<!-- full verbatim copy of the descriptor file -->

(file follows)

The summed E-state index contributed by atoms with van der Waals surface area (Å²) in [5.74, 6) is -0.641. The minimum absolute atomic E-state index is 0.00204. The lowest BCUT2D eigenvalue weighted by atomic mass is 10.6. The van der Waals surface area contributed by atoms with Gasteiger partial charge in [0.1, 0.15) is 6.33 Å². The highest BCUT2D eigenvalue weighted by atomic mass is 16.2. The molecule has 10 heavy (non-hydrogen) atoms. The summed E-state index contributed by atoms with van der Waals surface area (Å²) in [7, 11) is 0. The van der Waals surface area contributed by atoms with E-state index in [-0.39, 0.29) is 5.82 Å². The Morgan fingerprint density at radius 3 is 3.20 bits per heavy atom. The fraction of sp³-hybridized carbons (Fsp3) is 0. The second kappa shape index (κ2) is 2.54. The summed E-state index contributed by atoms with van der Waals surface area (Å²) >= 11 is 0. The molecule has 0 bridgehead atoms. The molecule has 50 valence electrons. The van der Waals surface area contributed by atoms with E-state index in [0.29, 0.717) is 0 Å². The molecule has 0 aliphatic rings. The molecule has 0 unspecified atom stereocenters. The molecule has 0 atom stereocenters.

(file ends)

The summed E-state index contributed by atoms with van der Waals surface area (Å²) in [5.74, 6) is -0.641. The minimum absolute atomic E-state index is 0.00204. The lowest BCUT2D eigenvalue weighted by atomic mass is 10.6. The van der Waals surface area contributed by atoms with Gasteiger partial charge in [0.1, 0.15) is 6.33 Å². The highest BCUT2D eigenvalue weighted by atomic mass is 16.2. The molecule has 10 heavy (non-hydrogen) atoms. The summed E-state index contributed by atoms with van der Waals surface area (Å²) in [7, 11) is 0. The van der Waals surface area contributed by atoms with E-state index in [-0.39, 0.29) is 5.82 Å². The Morgan fingerprint density at radius 3 is 3.20 bits per heavy atom. The fraction of sp³-hybridized carbons (Fsp3) is 0. The second kappa shape index (κ2) is 2.54. The summed E-state index contributed by atoms with van der Waals surface area (Å²) >= 11 is 0. The molecule has 0 bridgehead atoms. The molecule has 50 valence electrons. The van der Waals surface area contributed by atoms with E-state index in [0.29, 0.717) is 0 Å². The molecule has 0 aliphatic rings. The molecule has 0 unspecified atom stereocenters. The molecule has 0 atom stereocenters.